Global Women Partners, KPMG New Zealand, have recently released the latest findings on what the evolution of the current generation of Post Settlement Governance Entities might involve.
As part of their ongoing Maui Rau Thought Leadership series, KPMG’s report looks at the structure of PSGEs, resource expectations and it provides points on where PSGEs can position themselves to best materially contribute to change the trajectory for whānau.
The report draws on the experiences of individuals who have been deeply involved with iwi entities — along withKPMG New Zealand’s perspectives.
This particular report has pulled back the curtain on some interesting findings. It shows that the expectations of iwi entities far outweigh the resource base they have to deliver. Additionally, the structure of these PSGEs have been found to have not changed despite significant environmental shifts.
“So much media and attention is on the estimated $69 billion asset value, but it is not often made clear that the majority of this is not due to Treaty settlements, not in liquid assets, and not $69 billion of annual income,” says KPMG Partner and National Industry Lead for Māori, Riria Te Kanawa. “It represents a capital base from which annual returns are split between funding operations, distributing benefits for today and reinvesting for future generations. Iwi are not, and cannot operate like mini-governments and it is not uncommon to find situations where iwi are effectively working with $130 – $180 per person per annum to deliver on expectations for this generation.”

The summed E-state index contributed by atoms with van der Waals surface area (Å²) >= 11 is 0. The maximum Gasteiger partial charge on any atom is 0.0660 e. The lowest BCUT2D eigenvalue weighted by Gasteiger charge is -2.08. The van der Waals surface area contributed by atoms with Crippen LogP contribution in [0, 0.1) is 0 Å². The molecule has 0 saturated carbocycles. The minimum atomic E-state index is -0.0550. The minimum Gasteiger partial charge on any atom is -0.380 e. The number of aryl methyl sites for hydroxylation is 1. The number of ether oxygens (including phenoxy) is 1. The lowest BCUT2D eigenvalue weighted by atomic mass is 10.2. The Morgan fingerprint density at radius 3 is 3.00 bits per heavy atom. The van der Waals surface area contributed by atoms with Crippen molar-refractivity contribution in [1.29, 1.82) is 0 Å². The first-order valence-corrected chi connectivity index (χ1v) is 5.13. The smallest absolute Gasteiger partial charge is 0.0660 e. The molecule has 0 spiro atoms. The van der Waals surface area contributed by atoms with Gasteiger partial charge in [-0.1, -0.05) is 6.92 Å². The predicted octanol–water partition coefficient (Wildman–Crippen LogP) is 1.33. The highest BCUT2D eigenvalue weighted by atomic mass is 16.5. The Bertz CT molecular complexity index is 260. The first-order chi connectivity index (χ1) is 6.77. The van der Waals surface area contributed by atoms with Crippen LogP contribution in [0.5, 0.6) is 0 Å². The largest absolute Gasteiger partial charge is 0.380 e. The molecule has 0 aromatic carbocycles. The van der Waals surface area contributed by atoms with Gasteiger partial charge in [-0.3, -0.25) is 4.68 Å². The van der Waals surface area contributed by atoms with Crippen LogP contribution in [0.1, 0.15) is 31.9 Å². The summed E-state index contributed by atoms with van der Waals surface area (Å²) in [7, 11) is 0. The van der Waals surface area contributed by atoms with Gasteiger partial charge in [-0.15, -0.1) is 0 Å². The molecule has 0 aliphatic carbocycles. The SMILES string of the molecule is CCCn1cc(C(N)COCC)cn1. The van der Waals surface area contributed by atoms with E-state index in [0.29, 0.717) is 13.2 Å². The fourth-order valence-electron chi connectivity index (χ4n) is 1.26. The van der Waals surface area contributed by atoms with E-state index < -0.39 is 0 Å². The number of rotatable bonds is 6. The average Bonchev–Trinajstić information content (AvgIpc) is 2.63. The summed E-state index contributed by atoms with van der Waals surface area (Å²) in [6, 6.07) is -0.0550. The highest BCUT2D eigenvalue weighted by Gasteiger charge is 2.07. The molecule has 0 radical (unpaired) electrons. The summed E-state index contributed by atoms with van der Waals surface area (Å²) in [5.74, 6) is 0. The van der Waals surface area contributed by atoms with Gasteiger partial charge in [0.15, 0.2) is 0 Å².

The report also offers some future-focused wisdom, suggesting that now is the time to zone in and understand how and where PSGEs can best position themselves to deliver. Māui Rau outlines six areas that might be considered en route to PSGE 2.0, which draw on the complexity of the context in which PSGEs operate today.
The report recognises some of the reality that Māori face as they brush up against and interact with government systems and the financial realities and constraints. It also acknowledges that there needs to be a balance between what is centralised and what is localised.
Most of all, this in depth, pulse-checking report stresses the importance of those who are closest to the issues and actions having the shaping perspectives: “Maui Rau is a kaupapa that has always sought to understand the perspectives of those closest to the issues. This report aims to bring those perspectives together and provoke the thinking and discussions necessary for us to constructively challenge the status quo.
Read the full Māui Rau 2022 report through KMPG New Zealand here to discover all the insights.